The Ten Week Challenge Syllabus

I walked people through a ten week challenge, using the following syllabus.

Week 1 - Sugar-free
Week 2 - Whole grains
Week 3 - Wild-caught fish and grass-fed meats
Week 4 - Raw dairy
Week 5 - The microwave
Week 6 - Fats and oils
Week 7 - Cultured and fermented foods
Week 8 - Local and organic produce
Week 9 - Processed foods
Week 10 - Implementing lifestyle changes

Visit my Recipe Index over at Going Green in a Pink World.

Thursday, January 8, 2009

Remind me (again) why we're not eating sugar??

In the 1800s, the average American consumed about 10 pounds of sugar a year. In 1996, studies showed that American sugar consumption was at 170 pounds per person!! (That's 46 teaspoons a day.) Staying aware, reading labels, and eating as many whole foods as possible can reduce your sugar intake enormously. For a very scary, but informative read, check out Dr. Nancy Appleton's article"146 Reasons Why Sugar is Ruining Your Health".

To be honest, I've been stalling this entry for awhile, because I feel like I could write a book about it. But I keep getting the question. What does it mean to be sugar free next week? I didn't want to commit to an answer, and I still won't. I think it's an individual choice. Depending on your goal, your diet may look a little different. Some people want to lose weight; others want to detox; others are interested in maintaining health. Let's look at the different kinds of sugar, and what effect it has on our bodies.

Types of Sugars
Most of our sugars end in -ose, and sugar alcohols end in -itol. That's a great way to read a label, even if you can't pronounce the word! Here are some common names for sugar on labels: sugar, white sugar, brown sugar, confectioner’s sugar, corn syrup, dextrin, honey, invert sugar, maple syrup, raw sugar, beet sugar, cane sugar, corn sweeteners, evaporated cane juice, high fructose corn syrup, malt, molasses, sorbitol, erythritol, xylitol, mannitol, lactitol and maltitol.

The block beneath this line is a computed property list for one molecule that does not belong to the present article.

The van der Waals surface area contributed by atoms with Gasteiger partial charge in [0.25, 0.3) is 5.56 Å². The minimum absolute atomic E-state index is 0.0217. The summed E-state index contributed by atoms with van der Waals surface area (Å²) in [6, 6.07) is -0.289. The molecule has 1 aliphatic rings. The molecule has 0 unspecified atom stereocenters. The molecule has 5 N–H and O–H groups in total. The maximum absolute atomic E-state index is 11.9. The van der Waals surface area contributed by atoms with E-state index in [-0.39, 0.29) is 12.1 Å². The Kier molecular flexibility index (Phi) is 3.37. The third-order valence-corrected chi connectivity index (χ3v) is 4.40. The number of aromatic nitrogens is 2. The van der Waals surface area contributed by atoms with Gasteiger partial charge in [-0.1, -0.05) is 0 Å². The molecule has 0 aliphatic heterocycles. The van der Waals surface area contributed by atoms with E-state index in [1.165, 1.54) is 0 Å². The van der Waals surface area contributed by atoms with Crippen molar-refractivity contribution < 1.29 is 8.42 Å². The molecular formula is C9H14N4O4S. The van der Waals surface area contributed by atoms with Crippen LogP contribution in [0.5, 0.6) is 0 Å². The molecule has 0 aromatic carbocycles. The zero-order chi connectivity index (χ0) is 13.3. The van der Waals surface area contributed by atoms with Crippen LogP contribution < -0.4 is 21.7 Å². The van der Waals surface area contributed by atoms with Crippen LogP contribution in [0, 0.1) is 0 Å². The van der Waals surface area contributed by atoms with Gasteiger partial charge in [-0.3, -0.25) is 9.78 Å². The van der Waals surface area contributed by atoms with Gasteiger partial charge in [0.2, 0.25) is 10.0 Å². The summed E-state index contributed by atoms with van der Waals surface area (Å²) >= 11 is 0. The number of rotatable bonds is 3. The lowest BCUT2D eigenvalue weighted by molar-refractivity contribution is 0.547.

Glucose - blood sugar
Fructose - the main sugar found in fruit
galactose - milk sugar
dextrose - corn sugar
Sucrose - table sugar
maltose - starchy sugar (from vegetables)
High fructose corn syrup - found in MANY processed foods

What happens when I eat sugar?
The glycemic index of a food is the measure of how it affects glucose levels. If a food has a low rating, it is absorbed slowly into the blood stream, keeping insulin levels stable. The higher the rating, the more quickly the sugar goes into the bloodstream, signaling for the pancreas to release insulin to restabilize the blood sugar, or glucose, level.

Effects on weight

If you are looking to lose weight, understanding this is key. Insulin signals the body to store fat. So when you eat high sugar foods the body is being signaled to store fat! Additionally, high insulin levels raise triglyceride levels, which are responsible for high cholesterol. There is actually much evidence to support excessive consumption of sugar as responsible for high cholesterol, NOT red meat, butter, and eggs. See if you can wrap your head around this quote from the website Healing Daily,

"Because refined dietary sugars lack minerals and vitamins, they must draw upon the body's micro-nutrient stores in order to be metabolized into the system. When these storehouses are depleted, metabolization of cholesterol and fatty acid is impeded, contributing to higher blood serum triglycerides, cholesterol, promoting obesity due to higher fatty acid storage around organs and in sub-cutaneous tissue folds."

Disease and Sugar
Short response: Sugar suppresses the immune system and leads to and causes diseases.

Longer response: Our white blood cells need a high concentration of vitamin C in them in order to fight off bacteria, fungi, toxins and intruders. The molecular make-up of vitamin C and glucose are very similar. Glucose competes with vitamin C for space inside each cell, so if there is an abundance of glucose, there is a proportionately lesser amount of vitamin C. When you eat sugar and spike your insulin level, you're squeezing out the place of vitamin C. Your immune system is essentially shutting down. This can last for up to 6 hours. Go back to the top of this page if you haven't already, and read the well researched list of ways sugar is ruining our health. Snickers bar, anyone? I don't think so.

What does this mean for me?
Well, I think it depends on who you are and how you feel. Eating a piece of fruit with a larger meal will affect you differently than having a fruit roll-up or piece of cake for breakfast. I'm encouraging everyone to cut their ties to the sweet stuff for at least a week. It is up to you to decide the degree to which you take this. If you are trying to lose weight, you may want to nix fruit and honey for awhile. If not, you may want to eat a tablespoon of honey with your tea, or enjoy a banana with breakfast. Either way, I encourage you to consciously think about your relationship with sugar. What is it really contributing to your health?

Hidden sugars

salad dressing
more to come!

And please, don't go for the fake stuff. It's even worse than the real thing.

Coming up next week will be more entries on sugar substitutes, honey, fruit, and a few more surprises!

1 comment:

  1. I just posted on my own Lenten challenge of giving up all white and corn sugars for 40 days! If you're interested in someone else's personal story, go to Thanks for these posts!